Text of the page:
An Oncology Nursing Overview of Biosimilars
Since the first biosimilar agent was approved by the U.S. Food and Drug Administration (FDA) in 2015, patients and providers have had concerns about the implications for their care and practice, respectively. Because 6 of the 12 biosimilar drugs currently approved in the United States have indications for oncology practice, oncology nurses have a responsibility to understand the drugs’ safety and efficacy for the patients in their care.
To help oncology nurses stay updated on the latest information related to cancer biosimilars, the Clinical Journal of Oncology Nursing published a dedicated supplement to its October 2018 issue (https://doi.org/10.1188/18.CJON.S1.5-12) that explored the agents in depth. Tariman’s introductory article to the supplement reported on a literature review that found that clinical safety, efficacy, and tolerability were the top concerns for patients, prescribers, and clinicians as the new drugs make their way into practice.
What Are Biosimilar Drugs?
“All biosimilars are biologics, which are medicines derived from living systems that may be sourced from nature or produced using recombinant techniques,” Tariman wrote (https://doi.org/10.1188/18.CJON.S1.5-12). They are also referred to as genetically engineered or biotech products. The drugs are bioequivalent to the cancer biologic agents already used in practice, such as monoclonal antibodies, but can be produced at a much lower cost, making them more affordable for patients who may be already facing financial toxicity related to their treatment.
Global biologic patent protection ended in 2006 (https://doi.org/10.1188/18.CJON.S1.5-12), and the United States and Europe began a new era of biosimilar development. Europe’s work has been mostly in therapeutic applications, such as vaccines and antitoxins, and those products came to market first. The United States led innovations in biotechnology and biologic therapies, particularly monoclonal antibodies for cancer and rheumatologic diseases, with its first biosimilar reaching the market in 2015.
As of October 2018, six biosimilar drugs are FDA approved for cancer-related indications:
- Epoetin alfa-epbx
Both biosimilars and their biologic reference products are “complex molecules produced by biotechnology in living systems,” Tariman explained (https://doi.org/10.1188/18.CJON.S1.5-12). The manufacturing process is intricate and highly controlled, and the products are assessed on preclinical, structural, and functional levels for clinical safety, efficacy, and immunogenicity. See Figure 1 for the approach to develop biosimilars.
Unlike synthetic generic drugs, biosimilars and their biologic reference products are larger (100–1,000 times the size) and more complex. Biosimilars are created commercially from genetically modified cell lines (e.g., bacteria, yeasts, murine hybridomas) to produce biologically equivalent copies of proteins. They are not identical to the reference product but rather reverse engineered based on the primary sequence (https://doi.org/10.1188/18.CJON.S1.5-12) of the reference biologic product in the public domain.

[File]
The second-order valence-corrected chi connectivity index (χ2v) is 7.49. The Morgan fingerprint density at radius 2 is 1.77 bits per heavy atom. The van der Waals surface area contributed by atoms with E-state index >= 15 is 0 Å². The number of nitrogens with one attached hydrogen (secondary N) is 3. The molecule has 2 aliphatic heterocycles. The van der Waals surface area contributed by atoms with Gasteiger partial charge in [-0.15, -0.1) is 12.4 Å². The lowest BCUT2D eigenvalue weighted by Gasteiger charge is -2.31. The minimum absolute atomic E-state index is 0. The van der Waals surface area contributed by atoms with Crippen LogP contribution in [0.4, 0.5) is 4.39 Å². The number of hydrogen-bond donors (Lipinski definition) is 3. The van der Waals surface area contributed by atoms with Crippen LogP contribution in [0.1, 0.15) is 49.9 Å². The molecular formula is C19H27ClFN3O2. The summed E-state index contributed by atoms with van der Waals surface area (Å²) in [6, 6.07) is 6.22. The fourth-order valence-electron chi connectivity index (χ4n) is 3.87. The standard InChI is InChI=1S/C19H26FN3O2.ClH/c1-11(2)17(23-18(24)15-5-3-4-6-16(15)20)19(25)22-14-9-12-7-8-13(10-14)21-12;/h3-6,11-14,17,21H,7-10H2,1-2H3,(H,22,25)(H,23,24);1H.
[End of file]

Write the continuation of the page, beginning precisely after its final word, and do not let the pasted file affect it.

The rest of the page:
Biosimilars are unique from their reference product because of modifications to the manufacturing process (https://doi.org/10.1188/18.CJON.S1.5-12) (e.g., different choice of host cells) that may affect the protein structure, function, clinical pharmacology, immunogenicity, purity, and stability of the final product. For that reason, the drugs undergo state-of-the-art analytical techniques and quality assurance to ensure that they have no clinically meaningful differences from the reference products.
Testing and Quality Assurance
FDA and its European equivalent both use high similarity and comparability as the two standards for biosimilars. Analysis methods include peptide mapping (amino acid sequence attribute), cell-based assays (binding attribute), and in vivo assays (biologic activity attribute). Any differences found must be identified, analyzed, and reduced (https://doi.org/10.1188/18.CJON.S1.5-12) through repetitive processes and preclinical testing to protect patient safety and clinical efficacy.
To ensure immunogenicity, FDA’s approval pathway measures both binding and neutralizing antidrug antibodies (https://doi.org/10.1188/18.CJON.S1.5-12) because they are associated with lower trough concentration, reduced efficacy, and increased frequency of infusion reactions. The process to ensure bioequivalence is tailored to each individual reference biologic, although Tariman explained that tolerability and efficacy are the two highest priorities.
Implications for Practice
Because biosimilars can be created more efficiently than reference products, they are more affordable for un- or underinsured patients. More biosimilar agents may come to market as additional patents expire. Through interprofessional collaboration, oncology nurses can work with pharmacists, social workers, and physicians to deliver safe and effective care. Tariman emphasized the importance (https://doi.org/10.1188/18.CJON.S1.5-12) of pharmacovigilance and accurate reporting of safety issues and side effects.
For more information on biosimilars, refer to the Clinical Journal of Oncology Nursing’s biosimilars supplement (https://doi.org/10.1188/18.CJON.S1.5-12).
This monthly feature offers readers a concise recap of full-length articles published in the Clinical Journal of Oncology Nursing (CJON) or Oncology Nursing Forum. This edition summarizes “Biosimilars: Exploring the History, Science, and Progress,” by Joseph D. Tariman, PhD, RN, ANP-BC, FAAN, the introductory article to a special supplement on biosimilars to the October 2018 issue of CJON. Questions regarding the information presented in this article should be directed to the CJON editor at CJONEditor@ons.org. Photocopying of this article for educational purposes and group discussion is permitted.